Indexed on: 01 Jun '97Published on: 01 Jun '97Published in: Journal of Thrombosis and Thrombolysis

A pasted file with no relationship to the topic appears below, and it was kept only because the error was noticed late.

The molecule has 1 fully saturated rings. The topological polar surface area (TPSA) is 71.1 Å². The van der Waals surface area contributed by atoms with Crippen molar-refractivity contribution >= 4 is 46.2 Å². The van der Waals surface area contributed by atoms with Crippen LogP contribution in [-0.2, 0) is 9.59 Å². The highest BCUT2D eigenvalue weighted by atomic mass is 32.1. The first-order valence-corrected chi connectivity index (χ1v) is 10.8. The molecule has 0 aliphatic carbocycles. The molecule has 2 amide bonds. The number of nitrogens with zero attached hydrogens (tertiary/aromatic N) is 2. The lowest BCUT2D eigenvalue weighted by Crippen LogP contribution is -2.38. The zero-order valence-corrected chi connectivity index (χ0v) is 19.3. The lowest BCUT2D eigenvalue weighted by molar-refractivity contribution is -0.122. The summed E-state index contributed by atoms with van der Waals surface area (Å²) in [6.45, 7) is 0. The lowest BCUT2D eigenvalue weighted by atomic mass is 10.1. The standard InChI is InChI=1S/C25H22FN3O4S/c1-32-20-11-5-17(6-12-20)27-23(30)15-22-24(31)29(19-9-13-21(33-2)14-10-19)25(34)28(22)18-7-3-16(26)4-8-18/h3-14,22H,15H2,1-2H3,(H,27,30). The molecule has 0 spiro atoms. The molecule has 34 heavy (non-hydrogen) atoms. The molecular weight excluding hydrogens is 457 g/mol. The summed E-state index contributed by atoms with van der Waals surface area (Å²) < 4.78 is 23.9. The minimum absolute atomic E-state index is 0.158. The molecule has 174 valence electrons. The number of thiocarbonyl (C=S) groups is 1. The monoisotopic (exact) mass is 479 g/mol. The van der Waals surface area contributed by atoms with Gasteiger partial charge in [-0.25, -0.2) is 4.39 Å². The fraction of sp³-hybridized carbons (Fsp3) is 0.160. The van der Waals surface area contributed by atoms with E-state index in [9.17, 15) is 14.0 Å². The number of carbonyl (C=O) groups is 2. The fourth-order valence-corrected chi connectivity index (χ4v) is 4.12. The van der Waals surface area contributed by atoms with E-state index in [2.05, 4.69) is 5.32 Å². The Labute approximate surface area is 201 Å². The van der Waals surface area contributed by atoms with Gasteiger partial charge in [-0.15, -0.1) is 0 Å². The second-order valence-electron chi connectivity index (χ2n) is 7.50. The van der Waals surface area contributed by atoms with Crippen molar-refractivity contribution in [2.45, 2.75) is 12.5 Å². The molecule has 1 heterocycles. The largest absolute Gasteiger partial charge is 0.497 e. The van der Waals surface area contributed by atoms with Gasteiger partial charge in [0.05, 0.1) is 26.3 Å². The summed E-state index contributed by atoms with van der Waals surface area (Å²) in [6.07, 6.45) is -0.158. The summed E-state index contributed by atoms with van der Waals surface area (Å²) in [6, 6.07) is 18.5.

Randomized trials of reperfusion therapy completed over the past decade have engendered the open-artery hypothesis. Collectively, patients with patent infarct-related arteries have fewer complications of their myocardial infarction, salutary effects on ventricular remodeling, and better survival. Thrombolytic therapy has been widely regarded as the most appropriate initial therapy for acute myocardial infarction (AMI), particularly in the community setting. At institutions with the appropriate resources and expertise, primary angioplasty may be the treatment of choice for patients with AMI presenting within 6 hours. Mechanical reperfusion strategies such as angioplasty are quite effective and may be more appropriate for selected patient populations, such as those in cardiogenic shock or who have compelling contraindications to thrombolytic therapy. For these patients, timely mechanical reperfusion can lead to prompt hemodynamic stability and significant improvement in prognosis. Balloon angioplasty, and to a lesser extent other mechanical interventions, are effective therapy for patients with failed thrombolysis or recurrent spontaneous ischemia after initial reperfusion therapy. Elective mechanical revascularization after AMI can be performed with a high degree of success, a low rate of complication, and a good long-term outcome, but there are no compelling data to support routine angioplasty, ostensibly to create an "open artery", for patients with clinical reperfusion and no spontaneous or inducible ischemia. Finally, all interventions, whether chemical or mechanical, will be required to be cost effective as well as clinically effective. As we move to a managed care environment in the latter half of this decade, value will replace technology as the prominent influence in American medicine.